— The Admirable Tinker - Child of the World • Edgar Jepson

... says we all came from heaven; so I suppose I did, and perhaps Pantalon also," said the Italian with a comical grimace: "but, if so, I have long forgotten what I saw there. Do you ...
— Outpost • J.G. Austin

... He winked; then with grimace and circumstance and many a stiff-backed bow conducted me to the door, where I stood a moment, snuff-box in hand, as though testing some new and most delicious brand just purchased from ...
— The Reckoning • Robert W. Chambers

... friends, he instinctively shewed an assiduity, and made overtures with which, by their account, any of their 'bores' would have dispensed. He chilled, though for a moment only, on meeting Dr. Cottard; for seeing him close one eye with an ambiguous smile, before they had yet spoken to one another (a grimace which Cottard styled "letting 'em all come"), Swann supposed that the Doctor recognised him from having met him already somewhere, probably in some house of 'ill-fame,' though these he himself very rarely visited, never having made a habit of indulging ...
— Swann's Way - (vol. 1 of Remembrance of Things Past) • Marcel Proust

... spectacle for the guests, who were all drinking her health, their eyes focussed upon her. A veil of tears spread before her sight.... In vain she tried to repress them, to force a smile of thanks upon her face. The smile wrinkled into a dolorous grimace; she succeeded only in convulsing her contracted visage with the sobs that she sought to restrain. Overcome at last, humiliated, powerless, she broke into tears, and this unforeseen denouement put an end at once to all the pleasure of ...
— Brazilian Tales • Joaquim Maria Machado de Assis

... is a great way from here to where your uncle lives—Amersham Place, not far from Dunstable; you have a great part of Britain to get through; and for the first stages, I must leave you to your own luck and ingenuity. I have no acquaintance here in Scotland, or at least" (with a grimace) "no dishonest ones. But further to the south, about Wakefield, I am told there is a gentleman called Burchell Fenn, who is not so particular as some others, and might be willing to give you a cast forward. In fact, sir, I believe it's the man's trade: ...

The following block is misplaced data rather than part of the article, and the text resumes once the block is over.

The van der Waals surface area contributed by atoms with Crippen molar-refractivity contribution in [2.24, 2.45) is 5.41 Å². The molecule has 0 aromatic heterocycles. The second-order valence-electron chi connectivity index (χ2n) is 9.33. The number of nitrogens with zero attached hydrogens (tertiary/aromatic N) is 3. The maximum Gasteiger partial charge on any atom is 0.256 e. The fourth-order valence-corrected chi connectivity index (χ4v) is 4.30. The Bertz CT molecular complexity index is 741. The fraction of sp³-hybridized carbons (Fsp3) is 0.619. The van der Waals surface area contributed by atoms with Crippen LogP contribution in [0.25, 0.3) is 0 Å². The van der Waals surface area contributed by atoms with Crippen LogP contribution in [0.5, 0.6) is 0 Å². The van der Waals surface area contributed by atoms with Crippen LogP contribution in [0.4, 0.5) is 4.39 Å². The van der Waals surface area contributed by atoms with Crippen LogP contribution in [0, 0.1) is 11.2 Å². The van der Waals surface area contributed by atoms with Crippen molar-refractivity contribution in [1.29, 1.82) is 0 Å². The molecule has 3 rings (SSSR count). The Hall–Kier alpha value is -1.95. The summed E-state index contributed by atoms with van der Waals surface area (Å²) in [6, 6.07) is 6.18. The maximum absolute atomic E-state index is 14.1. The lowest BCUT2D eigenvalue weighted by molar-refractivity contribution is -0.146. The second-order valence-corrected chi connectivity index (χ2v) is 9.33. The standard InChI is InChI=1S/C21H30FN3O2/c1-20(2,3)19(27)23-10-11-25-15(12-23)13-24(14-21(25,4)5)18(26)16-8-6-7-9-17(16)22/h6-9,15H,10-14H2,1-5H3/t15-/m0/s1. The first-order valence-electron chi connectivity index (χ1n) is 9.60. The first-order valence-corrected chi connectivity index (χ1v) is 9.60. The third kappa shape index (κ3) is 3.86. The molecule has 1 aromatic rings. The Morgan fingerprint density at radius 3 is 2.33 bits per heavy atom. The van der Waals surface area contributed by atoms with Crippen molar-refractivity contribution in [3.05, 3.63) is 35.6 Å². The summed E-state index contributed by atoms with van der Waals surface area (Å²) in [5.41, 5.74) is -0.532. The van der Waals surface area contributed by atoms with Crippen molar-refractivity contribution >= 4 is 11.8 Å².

— The Works of Robert Louis Stevenson - Swanston Edition Vol. 20 (of 25) • Robert Louis Stevenson

... pleasure, but surprise. But Thackeray is everybody's past—is everybody's youth. Forgotten friends flit about the passages of dreamy colleges and unremembered clubs; we hear fragments of unfinished conversations, we see faces without names for an instant, fixed for ever in some trivial grimace: we smell the strong smell of social cliques now quite incongruous to us; and there stir in all the little rooms at once ...
— The Victorian Age in Literature • G. K. Chesterton

... me, but they looked approvingly to one another, and seemed pleased (so I thought) that I showed no fear nor acknowledgment of inferiority—the fact being that I was exhausted beyond the sense of fear. Then one of them pointed to the mountain, in the direction of the statues, and made a grimace in imitation of one of them. I laughed and shuddered expressively, whereon they all burst out laughing too, and chattered hard to one another. I could make out nothing of what they said, but I think they thought it ...